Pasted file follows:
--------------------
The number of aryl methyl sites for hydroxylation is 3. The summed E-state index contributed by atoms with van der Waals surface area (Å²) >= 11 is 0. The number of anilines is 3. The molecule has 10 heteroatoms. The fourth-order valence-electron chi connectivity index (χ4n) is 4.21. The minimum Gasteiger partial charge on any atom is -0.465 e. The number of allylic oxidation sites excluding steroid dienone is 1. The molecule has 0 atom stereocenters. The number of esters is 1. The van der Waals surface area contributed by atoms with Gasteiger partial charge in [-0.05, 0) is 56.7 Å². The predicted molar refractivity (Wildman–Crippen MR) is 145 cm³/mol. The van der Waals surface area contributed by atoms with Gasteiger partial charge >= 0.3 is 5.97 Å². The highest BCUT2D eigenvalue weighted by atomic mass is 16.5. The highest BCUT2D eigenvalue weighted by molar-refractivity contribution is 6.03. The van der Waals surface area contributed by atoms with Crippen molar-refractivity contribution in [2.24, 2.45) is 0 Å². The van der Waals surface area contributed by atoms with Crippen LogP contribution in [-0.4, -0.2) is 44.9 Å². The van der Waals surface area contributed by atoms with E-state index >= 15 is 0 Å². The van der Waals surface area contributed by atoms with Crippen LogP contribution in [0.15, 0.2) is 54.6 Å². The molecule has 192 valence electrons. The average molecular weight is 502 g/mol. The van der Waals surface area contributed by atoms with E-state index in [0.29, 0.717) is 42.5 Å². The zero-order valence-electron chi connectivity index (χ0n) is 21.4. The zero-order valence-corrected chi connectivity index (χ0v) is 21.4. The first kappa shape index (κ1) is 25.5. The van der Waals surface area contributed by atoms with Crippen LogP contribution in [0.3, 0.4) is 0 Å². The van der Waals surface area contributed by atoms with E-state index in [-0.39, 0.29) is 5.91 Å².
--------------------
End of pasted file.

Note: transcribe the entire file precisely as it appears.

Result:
The number of aryl methyl sites for hydroxylation is 3. The summed E-state index contributed by atoms with van der Waals surface area (Å²) >= 11 is 0. The number of anilines is 3. The molecule has 10 heteroatoms. The fourth-order valence-electron chi connectivity index (χ4n) is 4.21. The minimum Gasteiger partial charge on any atom is -0.465 e. The number of allylic oxidation sites excluding steroid dienone is 1. The molecule has 0 atom stereocenters. The number of esters is 1. The van der Waals surface area contributed by atoms with Gasteiger partial charge in [-0.05, 0) is 56.7 Å². The predicted molar refractivity (Wildman–Crippen MR) is 145 cm³/mol. The van der Waals surface area contributed by atoms with Gasteiger partial charge >= 0.3 is 5.97 Å². The highest BCUT2D eigenvalue weighted by atomic mass is 16.5. The highest BCUT2D eigenvalue weighted by molar-refractivity contribution is 6.03. The van der Waals surface area contributed by atoms with Crippen molar-refractivity contribution in [2.24, 2.45) is 0 Å². The van der Waals surface area contributed by atoms with Crippen LogP contribution in [-0.4, -0.2) is 44.9 Å². The van der Waals surface area contributed by atoms with E-state index >= 15 is 0 Å². The van der Waals surface area contributed by atoms with Crippen LogP contribution in [0.15, 0.2) is 54.6 Å². The molecule has 192 valence electrons. The average molecular weight is 502 g/mol. The van der Waals surface area contributed by atoms with E-state index in [0.29, 0.717) is 42.5 Å². The zero-order valence-electron chi connectivity index (χ0n) is 21.4. The zero-order valence-corrected chi connectivity index (χ0v) is 21.4. The first kappa shape index (κ1) is 25.5. The van der Waals surface area contributed by atoms with Crippen LogP contribution in [0.3, 0.4) is 0 Å². The van der Waals surface area contributed by atoms with E-state index in [-0.39, 0.29) is 5.91 Å².